Steve Skeldon, Above Ground Product Manager at Wavin’s Osma brand, discusses how waterless traps are a cut above traditional water-filled traps.
With sanitation at the forefront of the public agenda due to the current pandemic, many find themselves re-evaluating the hygiene of their living and working spaces, and this has natural consequences for plumbers and installers.
Bathrooms in particular pose a risk when it comes to health and hygiene as, without appropriate barriers, contaminated water particles, or ‘aerosols’, can make their way into occupied spaces via pipework. This can at best cause an unpleasant odour, and at worst prove harmful due to potential toxicity.
As we know, one tool that can help prevent these issues is the water trap. This piece of plumbing has been designed to protect public health and has long played an important role in maintaining hygiene levels by preventing noxious sewer air from discharge systems escaping back into the occupied space of a building.
The right trap
Water traps have developed over time and now come in a range of shapes and sizes to suit a whole host of requirements. For example, due to the limited space beneath many baths and shower trays, shallower traps are the most suitable design, whereas ‘P’ and ‘S’ traps are generally used beneath kitchen sinks. Alternatively, ‘bottle’ traps are favoured for pedestal-mounted washbasins, as they fit more easily in the small area between the plinth and the wall.
While there are so many water types of trap available, their purpose still remains the same – keeping water in the bend to create a seal between the sewer and the room above. This barrier helps trap noxious gases, germs, foul smells, and contaminated aerosols – which might otherwise escape into the room from the drainage system.
Their familiarity makes water traps a popular choice among plumbers, despite the fact that they come with some significant downfalls. Without regular maintenance, water traps can fall into disrepair and become ineffective, resulting in unhygienic environments. For example, due to their curved design, blockages are common, which can be a time-consuming task to correct.
Traditional traps can also fail by losing their water seal due to evaporation, self-siphonage, or low use. This is especially common in spaces such as holiday homes where plumbing systems are left unused for long periods of time, meaning they are at risk of the traps drying out. When this occurs, protection is lost and toxic air can enter into the building, potentially bringing harm to the inhabitants.
More seriously, an investigation by the World Health Organisation and Hong Kong Health Authority in response to the 2003 SARS epidemic has proven that viruses can also spread through pipework via wastewater and dried out water traps, meaning they can aid the spread of germs and viruses when faulty. All of this indicates that it may be time to say goodbye to the traditional trap technology from almost 250 years ago and embrace a more modern and reliable alternative.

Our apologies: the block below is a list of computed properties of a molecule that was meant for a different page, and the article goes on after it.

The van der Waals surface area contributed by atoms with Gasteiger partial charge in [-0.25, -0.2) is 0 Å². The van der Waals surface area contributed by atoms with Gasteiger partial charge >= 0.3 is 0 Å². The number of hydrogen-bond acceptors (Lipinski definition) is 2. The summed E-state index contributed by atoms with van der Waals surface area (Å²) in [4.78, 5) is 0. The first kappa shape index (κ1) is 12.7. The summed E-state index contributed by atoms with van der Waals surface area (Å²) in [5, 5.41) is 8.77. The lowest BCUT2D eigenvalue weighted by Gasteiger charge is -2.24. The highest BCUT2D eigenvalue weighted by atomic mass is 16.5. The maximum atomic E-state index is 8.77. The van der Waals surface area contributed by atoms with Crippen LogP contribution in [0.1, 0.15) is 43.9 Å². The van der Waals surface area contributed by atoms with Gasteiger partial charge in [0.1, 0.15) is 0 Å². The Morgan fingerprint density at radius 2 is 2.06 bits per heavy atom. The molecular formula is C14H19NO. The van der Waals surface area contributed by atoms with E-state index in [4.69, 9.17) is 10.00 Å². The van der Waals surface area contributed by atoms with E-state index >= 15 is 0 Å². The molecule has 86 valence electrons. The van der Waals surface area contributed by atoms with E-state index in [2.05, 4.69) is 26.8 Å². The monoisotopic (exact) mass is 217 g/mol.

One way to avoid traps drying out is by using one that doesn’t use water at all, such as a waterless trap. Developed with a self-sealing mechanical flap, instead of using a traditional water seal, it provides permanent, watertight protection. The membrane has been developed so that as water enters the silicone valve, the trap opens and stays open until the flow stops – eradicating the need for stagnant water. The outer pipe is made with a rigid body to prevent any distortion and, as the membrane is so lightweight, only a very small amount of water is required to open it. This means it is also suitable for use in condensate drainage systems for boilers, air conditioners, and even heating systems.
Ultimately, as waterless traps cannot dry out, they provide a more hygienic and manageable solution. The straight-through design limits the build-up of waste material and ensures an outstanding flow, therefore reducing the chance of blockages. This function makes them ideal for spaces that are left unoccupied for long periods of time, as they are less likely to fail and do not come with maintenance risks, such as drying out. Some examples of waterless traps are also highly versatile as they can be installed vertically or horizontally, making them suitable for a wide range of plumbing applications.
By understanding the benefits of waterless traps, you can achieve the desired result while providing your customer with guaranteed hygiene throughout the building in question.
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